Monday, March 29, 2010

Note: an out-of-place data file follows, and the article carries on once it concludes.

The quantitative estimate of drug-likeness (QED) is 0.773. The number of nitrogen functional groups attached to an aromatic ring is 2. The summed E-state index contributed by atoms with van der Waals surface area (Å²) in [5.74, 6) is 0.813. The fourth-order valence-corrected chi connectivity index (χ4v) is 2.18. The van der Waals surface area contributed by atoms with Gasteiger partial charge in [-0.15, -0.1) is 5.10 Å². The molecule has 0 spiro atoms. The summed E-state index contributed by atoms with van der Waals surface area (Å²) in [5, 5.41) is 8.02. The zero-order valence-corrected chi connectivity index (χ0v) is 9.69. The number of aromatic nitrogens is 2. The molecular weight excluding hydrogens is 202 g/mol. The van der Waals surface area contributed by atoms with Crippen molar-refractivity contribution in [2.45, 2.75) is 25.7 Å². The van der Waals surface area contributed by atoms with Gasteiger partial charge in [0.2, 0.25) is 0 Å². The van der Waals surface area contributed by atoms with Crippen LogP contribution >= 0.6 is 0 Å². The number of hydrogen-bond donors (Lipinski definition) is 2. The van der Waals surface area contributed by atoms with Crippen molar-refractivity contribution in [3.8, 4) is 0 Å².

It's the dissonance that gets me. I can live with paradox, irony, contradictions. In fact, so far as I can tell, they explain life. But I'm hung up on this specific dissonance: It has been eight (yes, that would be eight) years since I've been able to listen to my favorite music, the music that stirred and lifted my spirit for more than a decade. It was the music I had on in the car, at home, in my office, in my mind. A sweet mellow folk-music type Christian music emerged in the 80's with Marty Haugen, Michael Joncas and David Haas representing my favorite expressions. It was loving, gentle, expansive, gracious. And it was altogether too Peter, Paul, and Mary like for the girls. "Not that again," was a common refrain in our car. But I loved it. The music itself is beautiful, filled with gorgeous poetry, dynamic metaphors and images of lively life, generous reconciliation, and sccoops of courage. Two of the tapes (before CD time) actually wore out from overuse. You get the idea. When I left the parish I've told you about, I left that music behind too. Sadly, we used it there, some, so I had some awful associations that recurred every time it came on. But worst, most of all, it was the dissonance. The disconnect, profound and complete, between these songs that celebrated kindness and tenderness, generosity of spirit, a concern for justice and reconciliation, of unity and taking care of one another, in the spirit of Jesus and the horrible experience I had of church that belied all of these gracious gifts was too much to bear. Excruciating. Most of all, heart-breaking. Hearing a song, All Are Welcome, while living in an official church with silver-tongued charmers who, nevertheless, could not in eight years respond to any of my overtures, requests for conversation, who chose not to reach out to me in any way --- well, it was just too much. Clearly, I was not welcome. Now, a few things. I realize that the church is a lot bigger than the officiaries in one part of the world, in one smallish community. And I am beyond grateful to the 'church' that I've found here on Facebook and as a blogger who remind me daily that I DO belong to something loving, something generous and tender, Goddish, if you will. You all out there, those of you who are followers of Jesus, are now my church. And the ELCA Board of Pensions. You are my church. My only church. Thank you from the bottom of my heart. I also realize that I can move on (I'd sure better!!!) before hell freezes over, er, I mean, before somebody from this corner of the church makes a move in my direction. I am moving on, out into a wider expression of grace. And thank goodness for that. I also realize that I can be the one to move in their direction. I have done that but I'm sure I could do it some more. "Excuse me, I'm the lost sheep. You didn't come looking for me but I'm here and I'd like shelter from the storm, please." I could batter down the doors. But this is part of my confession. Be gentle with me, okay. I am waiting. Not because I must but because I may. I am waiting for a word. It's due not to bitterness, or hurt, I figured out --- although there has been plenty of that and it swings by on a regular basis. But I am waiting. For their sakes. To give them the opportunity to feel moved, perhaps humbled, perhaps compassionate, perhaps curious, to move toward a reconciliation. Lord knows I am "owed" apologies, scores of them. But I'm beyond that. I think the experience of being humble, of apologizing, of offering contrition is life-giving. It restores the soul. And, there's this. Before I can be part of this community here in this place I need to know if it is a community that can humble itself, turn itself outward, welcome the lost home. Now. I keep saying this and it is absolutely true. Finally, this is not about me. It is about the thousands upon thousands of "me's" who have been shunned, pushed away, shut up and shut down by the official officials of the church. It is about the deaf boys who were sexually abused by their priest. It is about the hundreds of women in Protestant churches in this country, and their families, who were sexually abused by their pastors. It is about the scores of men and women who have been screwed more figuratively by the officialdom of the church. It is about us all. We need to know, is the church a trustworthy community? Can we invest our hearts and souls with you? Who are you? Mean and vindictive, or humble and generous? I spent a small fortune purchasing all my favorite music from iTunes the other night. I made a playlist on my iPod and have started taking small steps to listen to it. Oh my god, it is so so painful. It is so healing. I love it, I curse at it. I sing at the top of my lungs. I weep. The dissonance. All are welcome? "We are many parts, we are all one body..." Really? Not me. Not a boatload of other folks I know. The world is filled with warm and generous souls. Some say they are followers of Jesus, some not, many are done with the church. Some are journeying on other paths altogether. It is their loving and happy company I keep these days. And yours, many of you readers who are Jesus' people, you are Christ to me. And all of you, all of you, you're the people I want to belong with! And, as I listen to these wonderful songs I know I need still to be part of you. Whatever we call ourselves, we are about the things that make for peace. There is no dissonance as I commune here with you. True confession: I like this music and I'm not going to let the dishonorable and duplicitous behavior of some define reality altogether. Nope. Not their right. So, if not everywhere, then here, and out among you, all are welcome!